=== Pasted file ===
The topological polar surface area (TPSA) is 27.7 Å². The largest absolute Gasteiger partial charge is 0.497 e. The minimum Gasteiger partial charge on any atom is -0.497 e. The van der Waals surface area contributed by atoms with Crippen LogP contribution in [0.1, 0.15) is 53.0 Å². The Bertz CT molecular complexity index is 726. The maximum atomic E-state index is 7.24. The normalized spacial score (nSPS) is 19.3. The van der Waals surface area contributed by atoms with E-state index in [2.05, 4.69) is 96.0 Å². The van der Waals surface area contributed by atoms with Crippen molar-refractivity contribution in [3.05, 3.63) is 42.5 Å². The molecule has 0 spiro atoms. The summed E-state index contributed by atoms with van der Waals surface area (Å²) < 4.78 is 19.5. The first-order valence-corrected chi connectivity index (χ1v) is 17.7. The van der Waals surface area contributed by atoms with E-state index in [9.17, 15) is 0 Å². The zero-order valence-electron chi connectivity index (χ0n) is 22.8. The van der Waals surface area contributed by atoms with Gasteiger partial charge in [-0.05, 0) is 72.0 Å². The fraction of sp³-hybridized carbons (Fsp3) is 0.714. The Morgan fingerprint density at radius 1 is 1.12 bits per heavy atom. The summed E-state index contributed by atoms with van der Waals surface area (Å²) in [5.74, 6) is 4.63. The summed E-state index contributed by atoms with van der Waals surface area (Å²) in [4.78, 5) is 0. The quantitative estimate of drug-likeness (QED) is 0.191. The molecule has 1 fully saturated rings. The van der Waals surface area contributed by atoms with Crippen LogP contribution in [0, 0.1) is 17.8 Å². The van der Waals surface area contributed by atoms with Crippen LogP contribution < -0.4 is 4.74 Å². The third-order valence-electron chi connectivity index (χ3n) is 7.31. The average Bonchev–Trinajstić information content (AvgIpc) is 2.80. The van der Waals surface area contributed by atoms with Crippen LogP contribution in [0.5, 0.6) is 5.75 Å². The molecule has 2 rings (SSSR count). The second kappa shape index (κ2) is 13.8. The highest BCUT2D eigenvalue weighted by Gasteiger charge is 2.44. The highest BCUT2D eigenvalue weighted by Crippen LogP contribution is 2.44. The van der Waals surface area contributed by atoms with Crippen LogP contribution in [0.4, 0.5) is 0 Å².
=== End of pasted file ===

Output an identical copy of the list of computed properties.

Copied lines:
The topological polar surface area (TPSA) is 27.7 Å². The largest absolute Gasteiger partial charge is 0.497 e. The minimum Gasteiger partial charge on any atom is -0.497 e. The van der Waals surface area contributed by atoms with Crippen LogP contribution in [0.1, 0.15) is 53.0 Å². The Bertz CT molecular complexity index is 726. The maximum atomic E-state index is 7.24. The normalized spacial score (nSPS) is 19.3. The van der Waals surface area contributed by atoms with E-state index in [2.05, 4.69) is 96.0 Å². The van der Waals surface area contributed by atoms with Crippen molar-refractivity contribution in [3.05, 3.63) is 42.5 Å². The molecule has 0 spiro atoms. The summed E-state index contributed by atoms with van der Waals surface area (Å²) < 4.78 is 19.5. The first-order valence-corrected chi connectivity index (χ1v) is 17.7. The van der Waals surface area contributed by atoms with E-state index in [9.17, 15) is 0 Å². The zero-order valence-electron chi connectivity index (χ0n) is 22.8. The van der Waals surface area contributed by atoms with Gasteiger partial charge in [-0.05, 0) is 72.0 Å². The fraction of sp³-hybridized carbons (Fsp3) is 0.714. The Morgan fingerprint density at radius 1 is 1.12 bits per heavy atom. The summed E-state index contributed by atoms with van der Waals surface area (Å²) in [5.74, 6) is 4.63. The summed E-state index contributed by atoms with van der Waals surface area (Å²) in [4.78, 5) is 0. The quantitative estimate of drug-likeness (QED) is 0.191. The molecule has 1 fully saturated rings. The van der Waals surface area contributed by atoms with Crippen LogP contribution in [0, 0.1) is 17.8 Å². The van der Waals surface area contributed by atoms with Crippen LogP contribution < -0.4 is 4.74 Å². The third-order valence-electron chi connectivity index (χ3n) is 7.31. The average Bonchev–Trinajstić information content (AvgIpc) is 2.80. The van der Waals surface area contributed by atoms with Crippen LogP contribution in [0.5, 0.6) is 5.75 Å². The molecule has 2 rings (SSSR count). The second kappa shape index (κ2) is 13.8. The highest BCUT2D eigenvalue weighted by Gasteiger charge is 2.44. The highest BCUT2D eigenvalue weighted by Crippen LogP contribution is 2.44. The van der Waals surface area contributed by atoms with Crippen LogP contribution in [0.4, 0.5) is 0 Å².